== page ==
Corporation Psychology and the Rights of the Individual

“If ‘business organizations are a creature of the law’ (Tomkins, Victor & Adler, 1992, p. 537), after all, psychologists can help determine what kind of creature the law has created and empirically identify its most dangerous traits. These research efforts are necessary if we are to tame the corporate creature.”

-Dennis R. Fox (1996)

In discussing the issue of the corporation as an individual, with individual rights, the issue of the harm that corporations do comes up. This harm is rarely subject to the civil, medical and criminal responses that the human individual is subjected to, and there have been many studies of the psychology and the organizational behavior that is enacted by corporate entities.

In 1992, Thompkins, Victor and Adler called for study of organizational and corporate behavior in terms of identifying the dangerous traits of organizations, including risk taking behavior and whether the assumptions of human behavior could be applied to the corporation.

There is a legal and social psychological framework that corporations operate within, but there has not been so much examination or vigorous challenge to either the assumptions or the framework.

Three aspects of the corporation: size, hierarchy, concentration of power, and profit orientation need to be viewed in terms of the psychology of the law. The conflict between meeting human needs and amassing private profits has risen to the level of capitulation: that the corporate entity has amassed so much size and power that the excesses of corporate behavior are here to stay.

The identification of the corporation as a person has been so selectively treated that, while corporations have the same fictional rights as human individuals, the realities are that the corporations are collectives of individuals with a profit motive and are nothing like humans. The treatment of the individual responsibilities and rights are so selective in application to the corporation that the corporation has actually been demonstrating many psychological and mental disorders!

In 2004, Joel Balkan published “The Corporation: A Pathological Pursuit of Profit and Power”, which described the psychopathic disorders of the corporation. The film, “The Corporation”was based on the book. This was a major look at corporations as a psychiatrist would evaluate an individual, with specific disorders identified and supported by factual evidence. The actual DSM-IV was used to identify the specific disorders that were identified. The major impact of the film is that it established the possibility of examining corporate entities as psychological entities with clearly defined disorders as classified and described in the DSM-IV.

Examining the psychology and psychopathy of the corporation should be done as much and as agressively as possible, as the corporation has none of the human individual’s obligations except for pursuing profit. Thus, the corporations can cause death, damage to the environment, violate the laws of humanity, and commit other acts of illegality without consequence in far too many cases.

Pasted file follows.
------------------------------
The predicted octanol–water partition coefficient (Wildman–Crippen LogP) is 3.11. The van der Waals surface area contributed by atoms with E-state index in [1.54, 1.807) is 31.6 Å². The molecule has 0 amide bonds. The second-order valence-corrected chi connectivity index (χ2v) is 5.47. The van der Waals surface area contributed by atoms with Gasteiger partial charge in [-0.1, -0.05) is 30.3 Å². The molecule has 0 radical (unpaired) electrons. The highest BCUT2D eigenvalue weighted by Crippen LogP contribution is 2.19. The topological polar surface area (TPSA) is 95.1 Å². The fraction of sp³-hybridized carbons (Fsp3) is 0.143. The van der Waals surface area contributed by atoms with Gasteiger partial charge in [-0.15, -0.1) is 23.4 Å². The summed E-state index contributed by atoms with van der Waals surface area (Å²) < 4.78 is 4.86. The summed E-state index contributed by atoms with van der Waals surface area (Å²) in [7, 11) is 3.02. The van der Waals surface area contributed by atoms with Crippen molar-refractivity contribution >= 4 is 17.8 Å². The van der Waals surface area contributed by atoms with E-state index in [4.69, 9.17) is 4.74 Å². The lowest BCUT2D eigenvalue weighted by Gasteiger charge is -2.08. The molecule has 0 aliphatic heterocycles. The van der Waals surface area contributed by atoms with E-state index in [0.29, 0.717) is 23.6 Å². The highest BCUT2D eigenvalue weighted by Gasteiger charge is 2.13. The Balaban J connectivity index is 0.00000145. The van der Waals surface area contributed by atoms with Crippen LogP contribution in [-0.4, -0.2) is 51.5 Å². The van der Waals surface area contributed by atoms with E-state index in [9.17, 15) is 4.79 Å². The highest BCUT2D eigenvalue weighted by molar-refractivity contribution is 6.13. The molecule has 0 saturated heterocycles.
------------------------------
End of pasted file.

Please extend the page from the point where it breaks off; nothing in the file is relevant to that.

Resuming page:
The relentless and inhuman pursuit of profit leads to such thought processes as allowing paying customers to be dropped from insurance rolls as soon as they get sick; organizing bank transactions in order to create, then maximize charges for overdrafts; and denying responsibility or covering up for dangerous flaws in automobile acceleration, as with the Toyota Corporation in 2009 and 2010.

In the case of many corporations, the needs of the human workers, not to mention their rights are increasingly not even considered, as unions and collectives are not given the rights of corporations. There is a definite potential and exhibition of psychopathic nature that is devoid of empathy, guilt, shame or remorse, not only in the corporation as an entity, but in the thinking of the specific human individuals who collectively contribute to the organized thought of the corporations.

In this sense, it will take the expertise of legal as well as sociological, anthropological and psychiatric scientists to go much further than serving as servants of corporate entities, and to examine the entities objectively and without influence and bias, as if they were human individuals who have caused harm to others and to society.

The pathology of humans is built in to the corporations as they are based in human thought, motivations, dysfunctions, disorders and desires. But the elevation of the corporation as both an individual but also as above individuals in standing and in rights has created a serious threat to national stability, economic stability and social justice.


Dennis R. Fox, “The Law Says Corporations are Persons, but Psychology Knows Better”, 1996, Behavioral Sciences and the Law, 14, 339-359